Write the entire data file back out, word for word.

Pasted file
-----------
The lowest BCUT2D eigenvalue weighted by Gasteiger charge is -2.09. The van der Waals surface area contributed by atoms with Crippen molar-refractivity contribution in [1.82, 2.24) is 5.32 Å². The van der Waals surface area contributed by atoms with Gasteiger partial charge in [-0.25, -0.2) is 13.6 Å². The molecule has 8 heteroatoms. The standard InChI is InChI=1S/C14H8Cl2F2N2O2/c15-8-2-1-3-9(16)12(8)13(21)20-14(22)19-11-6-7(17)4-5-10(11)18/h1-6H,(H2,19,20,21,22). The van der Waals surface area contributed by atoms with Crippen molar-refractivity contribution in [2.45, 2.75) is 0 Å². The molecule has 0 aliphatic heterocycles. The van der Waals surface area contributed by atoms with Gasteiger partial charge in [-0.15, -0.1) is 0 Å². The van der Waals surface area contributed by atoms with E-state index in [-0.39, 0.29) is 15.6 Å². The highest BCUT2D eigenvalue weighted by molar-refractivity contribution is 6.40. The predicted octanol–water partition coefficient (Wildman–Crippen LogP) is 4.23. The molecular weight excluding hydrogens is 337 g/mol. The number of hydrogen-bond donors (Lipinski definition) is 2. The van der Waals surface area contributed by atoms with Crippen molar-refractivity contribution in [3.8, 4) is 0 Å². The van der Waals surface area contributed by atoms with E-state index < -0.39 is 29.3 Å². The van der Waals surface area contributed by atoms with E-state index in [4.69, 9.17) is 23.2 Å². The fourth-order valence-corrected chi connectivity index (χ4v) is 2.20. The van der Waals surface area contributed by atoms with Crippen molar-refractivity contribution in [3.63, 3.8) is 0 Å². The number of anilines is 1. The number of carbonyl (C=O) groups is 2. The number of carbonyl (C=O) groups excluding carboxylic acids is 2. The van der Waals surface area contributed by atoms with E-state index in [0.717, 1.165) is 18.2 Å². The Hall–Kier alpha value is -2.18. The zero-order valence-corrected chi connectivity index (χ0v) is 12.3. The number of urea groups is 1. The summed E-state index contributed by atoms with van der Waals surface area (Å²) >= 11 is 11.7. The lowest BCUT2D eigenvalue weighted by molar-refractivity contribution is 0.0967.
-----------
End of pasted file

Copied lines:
The lowest BCUT2D eigenvalue weighted by Gasteiger charge is -2.09. The van der Waals surface area contributed by atoms with Crippen molar-refractivity contribution in [1.82, 2.24) is 5.32 Å². The van der Waals surface area contributed by atoms with Gasteiger partial charge in [-0.25, -0.2) is 13.6 Å². The molecule has 8 heteroatoms. The standard InChI is InChI=1S/C14H8Cl2F2N2O2/c15-8-2-1-3-9(16)12(8)13(21)20-14(22)19-11-6-7(17)4-5-10(11)18/h1-6H,(H2,19,20,21,22). The van der Waals surface area contributed by atoms with Crippen molar-refractivity contribution in [2.45, 2.75) is 0 Å². The molecule has 0 aliphatic heterocycles. The van der Waals surface area contributed by atoms with Gasteiger partial charge in [-0.15, -0.1) is 0 Å². The van der Waals surface area contributed by atoms with E-state index in [-0.39, 0.29) is 15.6 Å². The highest BCUT2D eigenvalue weighted by molar-refractivity contribution is 6.40. The predicted octanol–water partition coefficient (Wildman–Crippen LogP) is 4.23. The molecular weight excluding hydrogens is 337 g/mol. The number of hydrogen-bond donors (Lipinski definition) is 2. The van der Waals surface area contributed by atoms with Crippen molar-refractivity contribution in [3.8, 4) is 0 Å². The van der Waals surface area contributed by atoms with E-state index < -0.39 is 29.3 Å². The van der Waals surface area contributed by atoms with E-state index in [4.69, 9.17) is 23.2 Å². The fourth-order valence-corrected chi connectivity index (χ4v) is 2.20. The van der Waals surface area contributed by atoms with Crippen molar-refractivity contribution in [3.63, 3.8) is 0 Å². The number of anilines is 1. The number of carbonyl (C=O) groups is 2. The number of carbonyl (C=O) groups excluding carboxylic acids is 2. The van der Waals surface area contributed by atoms with E-state index in [0.717, 1.165) is 18.2 Å². The Hall–Kier alpha value is -2.18. The zero-order valence-corrected chi connectivity index (χ0v) is 12.3. The number of urea groups is 1. The summed E-state index contributed by atoms with van der Waals surface area (Å²) >= 11 is 11.7. The lowest BCUT2D eigenvalue weighted by molar-refractivity contribution is 0.0967.